Brooklyn Nine-Nine Review: “Chocolate Milk” (Season 2, Episode 2)


Brooklyn Nine-Nine Review: “Chocolate Milk” (Season 2, Episode 2)

The last two episodes of Brooklyn Nine-Nine have catered to the strengths of its game ensemble, to an extent that the major crimes that should throttle the episodes forward have been pushed into the background. In this week’s episode, a skirmish at a chocolate milk restaurant – a concept this writer truly hopes is not a creation of writer Gabe Liedman, but a high-concept dining idea that exists – gets just over a minute of screen time. It unfortunately receives the short straw in exchange for a packaged deal nicknamed “chocolate milk,” according to Peralta: a buddy team-up with him and Terry.

As much admiration as Andre Braugher gets and deserves for his placid deadpan stare and tone, the series’ secret comic weapon has often been the bulky Terry Crews. Using his linebacker persona to the advantage of great sight gags this week, the writers have created a sweet, genial character without making the more emasculated qualities of this characterization seem too forced for comic relief.

This week, Terry Jeffords contemplates getting a vasectomy, which stuns his co-workers at the precinct. “You are blessed with a great power and you should never snip its wings,” Gina advises. However, the operation gives Terry second thoughts. Anaesthetized, Terry tells Peralta that he does not think the vasectomy is a good idea. When he cannot remember his exchange the next day, Peralta tries to get Terry to realize this before he goes forward with the procedure. At the expense of the central crime, whose bizarre setting should have been, ahem, milked for more comic gold, the episode focuses on Terry and Peralta’s wavering friendship. Peralta wants to be “every kind of friend” to Terry, while his muscular superior is not sure how much he wants to pursue friendship outside of the workplace.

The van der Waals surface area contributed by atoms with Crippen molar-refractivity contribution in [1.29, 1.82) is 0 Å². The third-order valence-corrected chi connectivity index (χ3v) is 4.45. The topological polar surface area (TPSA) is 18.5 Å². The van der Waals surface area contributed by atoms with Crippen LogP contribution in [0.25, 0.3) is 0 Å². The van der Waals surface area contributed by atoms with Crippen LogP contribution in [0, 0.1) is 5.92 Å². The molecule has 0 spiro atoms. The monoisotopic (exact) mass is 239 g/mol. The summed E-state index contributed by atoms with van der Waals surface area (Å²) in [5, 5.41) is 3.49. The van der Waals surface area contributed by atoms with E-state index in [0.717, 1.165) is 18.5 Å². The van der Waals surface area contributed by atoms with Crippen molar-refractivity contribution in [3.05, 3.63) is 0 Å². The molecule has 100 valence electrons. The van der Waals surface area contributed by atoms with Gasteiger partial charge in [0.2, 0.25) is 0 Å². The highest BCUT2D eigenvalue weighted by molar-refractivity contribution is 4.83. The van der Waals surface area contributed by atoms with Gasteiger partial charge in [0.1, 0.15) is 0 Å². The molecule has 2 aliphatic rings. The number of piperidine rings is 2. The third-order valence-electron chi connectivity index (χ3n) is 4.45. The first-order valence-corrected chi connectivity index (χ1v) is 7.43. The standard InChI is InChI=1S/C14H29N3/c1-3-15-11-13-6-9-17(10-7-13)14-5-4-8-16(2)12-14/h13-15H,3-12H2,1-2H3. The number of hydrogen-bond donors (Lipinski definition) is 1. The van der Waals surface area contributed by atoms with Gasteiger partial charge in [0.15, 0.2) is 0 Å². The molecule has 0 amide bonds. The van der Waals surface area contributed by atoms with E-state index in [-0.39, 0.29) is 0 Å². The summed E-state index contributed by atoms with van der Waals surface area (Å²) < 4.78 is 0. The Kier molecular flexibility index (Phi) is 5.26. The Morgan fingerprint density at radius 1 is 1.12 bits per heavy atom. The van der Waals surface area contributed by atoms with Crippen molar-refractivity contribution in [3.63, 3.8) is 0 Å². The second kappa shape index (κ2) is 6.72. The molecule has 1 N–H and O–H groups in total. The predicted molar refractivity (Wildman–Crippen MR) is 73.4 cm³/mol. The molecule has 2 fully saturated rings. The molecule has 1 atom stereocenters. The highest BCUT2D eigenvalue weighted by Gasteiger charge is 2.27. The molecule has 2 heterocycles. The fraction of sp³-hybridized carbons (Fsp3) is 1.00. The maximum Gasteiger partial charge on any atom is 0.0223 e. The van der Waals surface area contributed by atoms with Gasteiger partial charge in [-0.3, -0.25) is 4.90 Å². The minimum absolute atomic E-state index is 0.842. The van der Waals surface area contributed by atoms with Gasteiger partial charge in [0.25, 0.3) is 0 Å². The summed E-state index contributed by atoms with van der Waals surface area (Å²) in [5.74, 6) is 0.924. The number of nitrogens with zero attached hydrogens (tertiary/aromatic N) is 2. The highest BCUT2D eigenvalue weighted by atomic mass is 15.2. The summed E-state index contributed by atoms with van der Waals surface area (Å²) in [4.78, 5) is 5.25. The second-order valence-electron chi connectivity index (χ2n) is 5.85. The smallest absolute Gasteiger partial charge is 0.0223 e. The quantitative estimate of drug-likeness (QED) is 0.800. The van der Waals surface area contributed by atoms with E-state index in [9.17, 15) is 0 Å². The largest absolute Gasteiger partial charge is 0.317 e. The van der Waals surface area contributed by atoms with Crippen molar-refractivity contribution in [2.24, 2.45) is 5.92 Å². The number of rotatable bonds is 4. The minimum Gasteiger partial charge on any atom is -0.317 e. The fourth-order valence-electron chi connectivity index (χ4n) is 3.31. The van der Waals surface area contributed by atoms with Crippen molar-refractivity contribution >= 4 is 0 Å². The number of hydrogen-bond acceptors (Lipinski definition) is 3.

In the episode’s B-plot, an old feud from Cpt. Holt’s life comes back to haunt him. The deputy chief doing precinct evaluations is Madeline Wuntch, played by a feisty Kyra Sedgwick. Holt hopes that he can cajole her into giving their precinct an above-average grade – one that would give goody two-shoes Santiago a relief. Bringing aboard two actors known for more dramatic portrayals of law enforcement – she won an Emmy and several other awards for playing a deputy chief on The Closer – into a more comic setting creates room for their chemistry to ignite. Their foiled friendship lives up to its potential, especially when we learn that it was a “Derek Jeter incident” that embarrassed her and caused them to part ways. (Just trying to imagine what that means is part of the fun.)

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